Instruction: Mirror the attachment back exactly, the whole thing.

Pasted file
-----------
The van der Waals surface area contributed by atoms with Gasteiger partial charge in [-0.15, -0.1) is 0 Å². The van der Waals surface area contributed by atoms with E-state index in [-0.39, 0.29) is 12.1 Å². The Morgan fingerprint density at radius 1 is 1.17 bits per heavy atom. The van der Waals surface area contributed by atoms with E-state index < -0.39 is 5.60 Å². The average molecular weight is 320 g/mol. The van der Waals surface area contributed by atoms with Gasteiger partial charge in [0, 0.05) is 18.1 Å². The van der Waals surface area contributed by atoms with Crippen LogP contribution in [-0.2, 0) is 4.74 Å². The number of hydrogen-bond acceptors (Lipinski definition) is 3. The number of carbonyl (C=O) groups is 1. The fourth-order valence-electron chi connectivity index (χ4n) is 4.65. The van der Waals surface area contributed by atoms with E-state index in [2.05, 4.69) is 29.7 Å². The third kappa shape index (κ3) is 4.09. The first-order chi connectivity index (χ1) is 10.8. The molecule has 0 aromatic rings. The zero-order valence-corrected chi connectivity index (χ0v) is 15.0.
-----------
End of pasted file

The van der Waals surface area contributed by atoms with Gasteiger partial charge in [-0.15, -0.1) is 0 Å². The van der Waals surface area contributed by atoms with E-state index in [-0.39, 0.29) is 12.1 Å². The Morgan fingerprint density at radius 1 is 1.17 bits per heavy atom. The van der Waals surface area contributed by atoms with E-state index < -0.39 is 5.60 Å². The average molecular weight is 320 g/mol. The van der Waals surface area contributed by atoms with Gasteiger partial charge in [0, 0.05) is 18.1 Å². The van der Waals surface area contributed by atoms with Crippen LogP contribution in [-0.2, 0) is 4.74 Å². The number of hydrogen-bond acceptors (Lipinski definition) is 3. The number of carbonyl (C=O) groups is 1. The fourth-order valence-electron chi connectivity index (χ4n) is 4.65. The van der Waals surface area contributed by atoms with E-state index in [2.05, 4.69) is 29.7 Å². The third kappa shape index (κ3) is 4.09. The first-order chi connectivity index (χ1) is 10.8. The molecule has 0 aromatic rings. The zero-order valence-corrected chi connectivity index (χ0v) is 15.0.